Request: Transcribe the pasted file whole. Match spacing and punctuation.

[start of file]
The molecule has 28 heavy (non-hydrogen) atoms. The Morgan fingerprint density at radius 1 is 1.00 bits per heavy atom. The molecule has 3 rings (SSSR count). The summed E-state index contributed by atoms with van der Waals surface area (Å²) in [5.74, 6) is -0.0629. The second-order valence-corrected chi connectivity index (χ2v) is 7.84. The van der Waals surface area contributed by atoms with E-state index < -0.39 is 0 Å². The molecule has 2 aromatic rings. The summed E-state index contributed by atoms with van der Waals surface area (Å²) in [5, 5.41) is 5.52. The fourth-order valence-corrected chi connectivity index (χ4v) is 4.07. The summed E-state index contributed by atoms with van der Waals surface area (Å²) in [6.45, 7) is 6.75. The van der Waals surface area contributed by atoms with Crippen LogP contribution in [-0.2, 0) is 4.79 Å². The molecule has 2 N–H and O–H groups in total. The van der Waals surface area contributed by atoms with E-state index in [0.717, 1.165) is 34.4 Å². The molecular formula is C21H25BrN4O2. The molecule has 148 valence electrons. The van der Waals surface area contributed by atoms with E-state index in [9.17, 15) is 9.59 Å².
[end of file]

The molecule has 28 heavy (non-hydrogen) atoms. The Morgan fingerprint density at radius 1 is 1.00 bits per heavy atom. The molecule has 3 rings (SSSR count). The summed E-state index contributed by atoms with van der Waals surface area (Å²) in [5.74, 6) is -0.0629. The second-order valence-corrected chi connectivity index (χ2v) is 7.84. The van der Waals surface area contributed by atoms with E-state index < -0.39 is 0 Å². The molecule has 2 aromatic rings. The summed E-state index contributed by atoms with van der Waals surface area (Å²) in [5, 5.41) is 5.52. The fourth-order valence-corrected chi connectivity index (χ4v) is 4.07. The summed E-state index contributed by atoms with van der Waals surface area (Å²) in [6.45, 7) is 6.75. The van der Waals surface area contributed by atoms with Crippen LogP contribution in [-0.2, 0) is 4.79 Å². The molecule has 2 N–H and O–H groups in total. The van der Waals surface area contributed by atoms with E-state index in [0.717, 1.165) is 34.4 Å². The molecular formula is C21H25BrN4O2. The molecule has 148 valence electrons. The van der Waals surface area contributed by atoms with E-state index in [9.17, 15) is 9.59 Å².